“Our only pastime is smoking and reading, as we are located in a very desolate and barren section of France. Of course, there is plenty going on in a military way, action galore, but absolutely nothing for recreation. Lights are not allowed at night any more than necessary, as they expose us to danger from enemy aeroplanes, but we have candles that we can use until 9:30 p.m. Am quartered in a low hut (shaped like a half barrel cut lengthwise) and have been very busy with the carpenter’s tools manufacturing my office furniture. Just getting settled now and it is somewhat better than doing business in a tent, especially when the weather is such as it has been here during the past six weeks. Rains nearly every day and the mud is terrible.

“The people at home little realize what a tremendous operation this war means, and those who imagine that there is pleasure with any of the active organizations in this country should join the colors immediately. I am perfectly contented, however, and in the very best of health. …

“Not very cold here as yet, but foggy and damp. We are operating narrow-gauge lines at present, and you should see our boys handle the dinky outfits. Perhaps you imagine that the trains consist of the locomotive, cars and caboose of the ordinary makeup at home – no such trains here. To be sure, there is the engine, but no caboose or coach for the crew, and the cars are like large dry-goods boxes, no cover or running board. The shells, if large enough, are loaded like pulpwood, as well as all other kinds of explosives. …

“While we do not consider ourselves in any particular danger, it would amaze you people at home if you only knew how little a life is worth in the war zone. We have been exceedingly fortunate, though, and none of the boys in my company have cashed in. …

“We move so often that it is hard to find time to write a decent letter, [but we] have not moved for over six weeks, except from tent to tent and hut to hut. About time to set us in motion again. …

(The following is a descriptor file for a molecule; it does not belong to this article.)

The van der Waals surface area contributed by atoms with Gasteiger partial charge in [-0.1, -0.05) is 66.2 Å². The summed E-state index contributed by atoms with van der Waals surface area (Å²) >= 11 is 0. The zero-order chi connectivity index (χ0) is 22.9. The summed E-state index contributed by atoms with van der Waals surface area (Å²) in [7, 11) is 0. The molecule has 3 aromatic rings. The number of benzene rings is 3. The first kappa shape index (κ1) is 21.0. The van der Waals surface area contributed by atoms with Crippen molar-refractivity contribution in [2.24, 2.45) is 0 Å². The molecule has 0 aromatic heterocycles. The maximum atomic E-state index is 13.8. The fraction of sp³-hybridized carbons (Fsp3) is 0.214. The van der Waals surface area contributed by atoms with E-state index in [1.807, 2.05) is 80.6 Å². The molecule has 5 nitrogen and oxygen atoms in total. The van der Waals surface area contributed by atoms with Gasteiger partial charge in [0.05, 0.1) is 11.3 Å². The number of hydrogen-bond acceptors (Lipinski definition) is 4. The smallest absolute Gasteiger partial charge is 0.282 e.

“No one knows when we will return, but [we] do not expect to be here less than two years. Write often as you can and give me all the news because letters are appreciated more than money. By the way, we are paid in French money every month at the rate of 5 francs 10 centimes … . It takes 100 centimes to make a franc, and 10 centimes is about the same as two cents in American money. Very easy money to get accustomed to, and I like it much better than English money.”

The other letter is from James R. Kendrick, a sergeant in Company B, who wrote to The Tennessean less than a month after the war’s end. It ran in the Nashville newspaper on December 8, 1918, under the headline Nashville Soldier Wants to Get Home. Apparently there was a girl waiting for him there.

“I landed in January of this year,” Kendrick wrote. “After arriving over here, I was placed in the 14th Engineers, a railway operating regiment … which was in the first bunch of Americans to land in France. We were lucky enough to be in the big drive at Cambrai March 21, as we were with the British at that time, and believe me, we had plenty of experience of real war, and we were again lucky to be the first troops to pull in to Chateau-Thierry after Fritz was driven out and followed the boys right up to Fere-en-Tardenois. …

“I hope to see dear old Nashville next year some time. Would like to see old Broadway this afternoon, after working for the Bearden Buggy Company for a couple of years. It seemed like home to me, although I happen to hail from Birmingham, Ala., but my heart is in Nashville on Russell Street, where the grandest little woman in the world is. You can tell the world that Tennessee can’t be beat for girls.”

After reading these letters, I couldn’t help but wonder what became of Joe Riggie and James Kendrick, who had served our country “over there.”

They were working on the railroad – and blunting German attack

Pfc. Cunningham with cooks

Pfc. George F. Cunningham (second from right) of Company B, 14th Engineers, with the cooks of Company I during the First World War.

A few years after the First World War ended, a British commander wrote glowingly of the U.S. Army railroaders who served alongside his troops on the Western Front. The 14th Engineers, he said, were “gallant New Englanders” who not only kept up a lifeline to the Allies but threw themselves into the fight when catastrophe loomed.

I’m connected to one of those gallant doughboys, but he wasn’t from New England and he wasn’t a railroad man.

George Cunningham, circa 1917

George Cunningham, circa 1917